Amid all the uncertainties of modern Iraq there is one immutable constant: when summer arrives temperatures in Baghdad soar to more than 120º F and stay there for several months. This seasonal reality is especially discomforting for motorists mired in traffic. Today, however, comfort levels are rising as thousands of Baghdadis trade in their old clunkers for late model air conditioned cars. This burst of conspicuous consumption results, in part, from improved security, an economy growing at 12.6 percent a year, and increased credit and bank financing provided through private commercial banks working with the USAID-Tijara Provincial Economic Growth Program.
Some Baghdadis worried about increased traffic when they saw all the new cars. But mechanic Ahmed Saad Hamoody sees auto air conditioners that eventually will need fixing. He applied for and received a $6,000 loan from Gulf Commercial Bank and immediately began expanding his auto air conditioning repair facility on one of Baghdad’s bustling streets. “I took over the shop when the previous owner left the country,” says Ahmed. “Now Iraq’s economy is improving, people are driving new air conditioned cars and my investments are starting to pay off.”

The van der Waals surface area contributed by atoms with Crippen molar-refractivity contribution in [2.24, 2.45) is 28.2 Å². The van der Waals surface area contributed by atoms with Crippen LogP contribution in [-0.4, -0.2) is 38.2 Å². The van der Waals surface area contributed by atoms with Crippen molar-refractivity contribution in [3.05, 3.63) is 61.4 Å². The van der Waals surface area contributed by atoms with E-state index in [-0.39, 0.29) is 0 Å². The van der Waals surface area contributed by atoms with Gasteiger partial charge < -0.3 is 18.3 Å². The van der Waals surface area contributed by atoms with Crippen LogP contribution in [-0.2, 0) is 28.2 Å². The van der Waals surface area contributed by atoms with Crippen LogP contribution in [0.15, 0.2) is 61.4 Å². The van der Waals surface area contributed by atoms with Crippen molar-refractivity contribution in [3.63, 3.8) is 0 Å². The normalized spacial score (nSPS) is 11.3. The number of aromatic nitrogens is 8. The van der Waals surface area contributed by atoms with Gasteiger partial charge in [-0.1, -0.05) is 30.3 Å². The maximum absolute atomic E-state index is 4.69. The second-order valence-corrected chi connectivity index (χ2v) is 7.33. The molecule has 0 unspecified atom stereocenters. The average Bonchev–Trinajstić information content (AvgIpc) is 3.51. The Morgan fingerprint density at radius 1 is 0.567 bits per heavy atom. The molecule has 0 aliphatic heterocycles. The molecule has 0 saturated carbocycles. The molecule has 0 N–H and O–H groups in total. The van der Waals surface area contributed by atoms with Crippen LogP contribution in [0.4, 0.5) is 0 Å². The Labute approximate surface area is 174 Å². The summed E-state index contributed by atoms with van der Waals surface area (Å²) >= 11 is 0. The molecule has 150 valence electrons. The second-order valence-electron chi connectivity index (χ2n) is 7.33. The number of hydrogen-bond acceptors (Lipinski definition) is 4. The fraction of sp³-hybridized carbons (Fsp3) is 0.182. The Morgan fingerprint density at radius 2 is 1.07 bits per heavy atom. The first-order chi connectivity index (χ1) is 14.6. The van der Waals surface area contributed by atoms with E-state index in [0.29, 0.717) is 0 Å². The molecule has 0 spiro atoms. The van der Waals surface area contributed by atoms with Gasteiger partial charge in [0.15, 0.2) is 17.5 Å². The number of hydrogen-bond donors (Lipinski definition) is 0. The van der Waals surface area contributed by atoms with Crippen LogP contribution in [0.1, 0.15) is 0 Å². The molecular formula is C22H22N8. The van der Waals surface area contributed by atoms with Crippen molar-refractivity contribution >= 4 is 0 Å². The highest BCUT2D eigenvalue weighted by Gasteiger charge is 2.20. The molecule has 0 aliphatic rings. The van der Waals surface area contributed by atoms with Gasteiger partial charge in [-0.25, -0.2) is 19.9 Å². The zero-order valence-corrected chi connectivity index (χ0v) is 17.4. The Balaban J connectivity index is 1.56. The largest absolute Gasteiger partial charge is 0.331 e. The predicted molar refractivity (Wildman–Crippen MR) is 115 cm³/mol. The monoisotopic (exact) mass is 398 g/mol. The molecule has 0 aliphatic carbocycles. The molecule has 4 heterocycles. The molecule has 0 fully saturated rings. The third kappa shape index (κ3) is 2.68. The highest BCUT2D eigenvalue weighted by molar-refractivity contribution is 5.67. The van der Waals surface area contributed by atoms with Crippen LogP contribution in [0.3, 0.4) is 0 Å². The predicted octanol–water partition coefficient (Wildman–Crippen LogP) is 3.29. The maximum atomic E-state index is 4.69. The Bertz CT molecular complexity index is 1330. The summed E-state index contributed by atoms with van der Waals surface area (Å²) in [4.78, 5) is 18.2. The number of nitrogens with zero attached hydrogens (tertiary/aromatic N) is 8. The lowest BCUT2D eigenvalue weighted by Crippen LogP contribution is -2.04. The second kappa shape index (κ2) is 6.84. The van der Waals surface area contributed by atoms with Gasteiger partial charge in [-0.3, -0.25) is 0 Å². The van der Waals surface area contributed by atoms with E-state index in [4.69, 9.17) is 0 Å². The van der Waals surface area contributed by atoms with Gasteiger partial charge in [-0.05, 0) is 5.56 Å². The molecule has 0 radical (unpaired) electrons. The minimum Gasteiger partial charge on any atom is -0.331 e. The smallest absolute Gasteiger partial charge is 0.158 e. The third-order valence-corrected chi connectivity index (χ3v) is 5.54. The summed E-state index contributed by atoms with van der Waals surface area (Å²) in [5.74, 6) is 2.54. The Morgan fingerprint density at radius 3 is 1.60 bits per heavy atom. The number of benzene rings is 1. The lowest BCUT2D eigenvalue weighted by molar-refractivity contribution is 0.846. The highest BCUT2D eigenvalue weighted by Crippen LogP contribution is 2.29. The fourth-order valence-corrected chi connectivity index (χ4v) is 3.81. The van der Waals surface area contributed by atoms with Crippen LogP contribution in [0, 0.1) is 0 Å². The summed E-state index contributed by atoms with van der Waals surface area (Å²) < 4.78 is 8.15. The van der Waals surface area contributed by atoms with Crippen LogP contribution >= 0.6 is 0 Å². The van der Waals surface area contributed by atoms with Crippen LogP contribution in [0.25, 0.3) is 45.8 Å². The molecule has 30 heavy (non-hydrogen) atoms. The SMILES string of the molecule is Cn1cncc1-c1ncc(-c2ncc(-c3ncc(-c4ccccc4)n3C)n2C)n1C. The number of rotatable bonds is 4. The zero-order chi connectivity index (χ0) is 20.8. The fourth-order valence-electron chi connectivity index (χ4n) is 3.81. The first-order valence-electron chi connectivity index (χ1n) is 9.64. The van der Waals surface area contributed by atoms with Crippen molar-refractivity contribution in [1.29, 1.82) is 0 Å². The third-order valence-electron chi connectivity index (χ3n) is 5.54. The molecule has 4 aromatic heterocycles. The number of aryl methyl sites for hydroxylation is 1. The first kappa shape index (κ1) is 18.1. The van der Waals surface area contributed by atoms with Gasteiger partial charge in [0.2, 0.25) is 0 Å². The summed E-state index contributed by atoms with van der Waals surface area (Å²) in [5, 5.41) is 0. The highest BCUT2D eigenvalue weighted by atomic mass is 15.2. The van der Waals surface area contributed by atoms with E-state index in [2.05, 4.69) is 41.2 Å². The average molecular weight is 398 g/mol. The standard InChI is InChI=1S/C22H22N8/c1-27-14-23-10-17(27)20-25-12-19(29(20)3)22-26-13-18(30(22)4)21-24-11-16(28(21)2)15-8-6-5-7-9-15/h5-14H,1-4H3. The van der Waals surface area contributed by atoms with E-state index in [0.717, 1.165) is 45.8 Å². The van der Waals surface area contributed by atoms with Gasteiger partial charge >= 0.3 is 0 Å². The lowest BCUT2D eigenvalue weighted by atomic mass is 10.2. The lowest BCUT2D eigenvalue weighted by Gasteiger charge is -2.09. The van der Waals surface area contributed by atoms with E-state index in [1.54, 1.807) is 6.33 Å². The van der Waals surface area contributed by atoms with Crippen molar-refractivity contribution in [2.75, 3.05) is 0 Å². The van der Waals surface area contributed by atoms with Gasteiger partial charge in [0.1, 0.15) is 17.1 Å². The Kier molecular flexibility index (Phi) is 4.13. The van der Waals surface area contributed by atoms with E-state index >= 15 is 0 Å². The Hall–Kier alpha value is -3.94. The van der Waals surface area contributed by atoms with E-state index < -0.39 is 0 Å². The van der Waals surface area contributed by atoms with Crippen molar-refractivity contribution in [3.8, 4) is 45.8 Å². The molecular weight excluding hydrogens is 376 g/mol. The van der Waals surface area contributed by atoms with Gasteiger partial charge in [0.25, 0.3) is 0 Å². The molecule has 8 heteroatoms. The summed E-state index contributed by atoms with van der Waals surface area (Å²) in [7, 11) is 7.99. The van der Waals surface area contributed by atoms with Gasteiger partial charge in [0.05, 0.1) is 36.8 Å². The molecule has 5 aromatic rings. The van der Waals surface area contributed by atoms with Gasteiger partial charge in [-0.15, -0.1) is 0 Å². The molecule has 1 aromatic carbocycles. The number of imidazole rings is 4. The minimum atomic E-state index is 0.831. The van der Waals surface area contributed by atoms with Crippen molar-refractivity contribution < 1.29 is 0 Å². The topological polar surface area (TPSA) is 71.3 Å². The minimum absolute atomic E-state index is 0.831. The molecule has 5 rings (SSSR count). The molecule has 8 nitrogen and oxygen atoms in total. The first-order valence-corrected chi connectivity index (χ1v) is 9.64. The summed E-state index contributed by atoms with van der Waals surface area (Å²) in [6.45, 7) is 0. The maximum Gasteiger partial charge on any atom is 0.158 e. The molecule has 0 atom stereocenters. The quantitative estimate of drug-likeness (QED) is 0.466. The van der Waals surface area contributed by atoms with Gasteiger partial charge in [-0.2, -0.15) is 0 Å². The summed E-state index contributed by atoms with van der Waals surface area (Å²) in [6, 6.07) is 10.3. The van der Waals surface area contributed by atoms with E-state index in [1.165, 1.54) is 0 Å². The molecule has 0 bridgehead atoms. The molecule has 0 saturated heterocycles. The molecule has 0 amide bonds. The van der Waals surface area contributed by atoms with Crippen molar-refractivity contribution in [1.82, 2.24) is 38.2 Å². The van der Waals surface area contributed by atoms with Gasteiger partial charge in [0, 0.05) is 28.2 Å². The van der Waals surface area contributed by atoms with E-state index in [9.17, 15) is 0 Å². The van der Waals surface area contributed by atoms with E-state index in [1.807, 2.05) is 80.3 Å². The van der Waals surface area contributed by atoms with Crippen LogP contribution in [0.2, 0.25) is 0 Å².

Expanding access to bank credit is a priority of the USAID-Tijara Provincial Economic Growth Program. Since the program began in the spring of 2008, more than 7,700 Iraqi entrepreneurs have borrowed more than $140 million from 12 private banks. Loans range from $5,000 to $250,000, but the average amount is $18,000.
Ahmad’s auto air conditioning repair shop is so successful that this year he received a second SME loan for $8,000 that will allow him to start trading auto parts and increase the salaries of his three employees. “Ahmad Saad has a good reputation, great location and a sound business plan,” says Gulf Bank credit officer Alaa Faiq Dhair. “And he knows how to take advantage of a business opportunity.” It’s no surprise that Ahmad’s opportunities are rising along with Baghdad’s temperatures. Recently, he signed contract with Iraq’s Ministry of Water Resources to keep their 40 cars cool all summer.
Last updated: June 06, 2012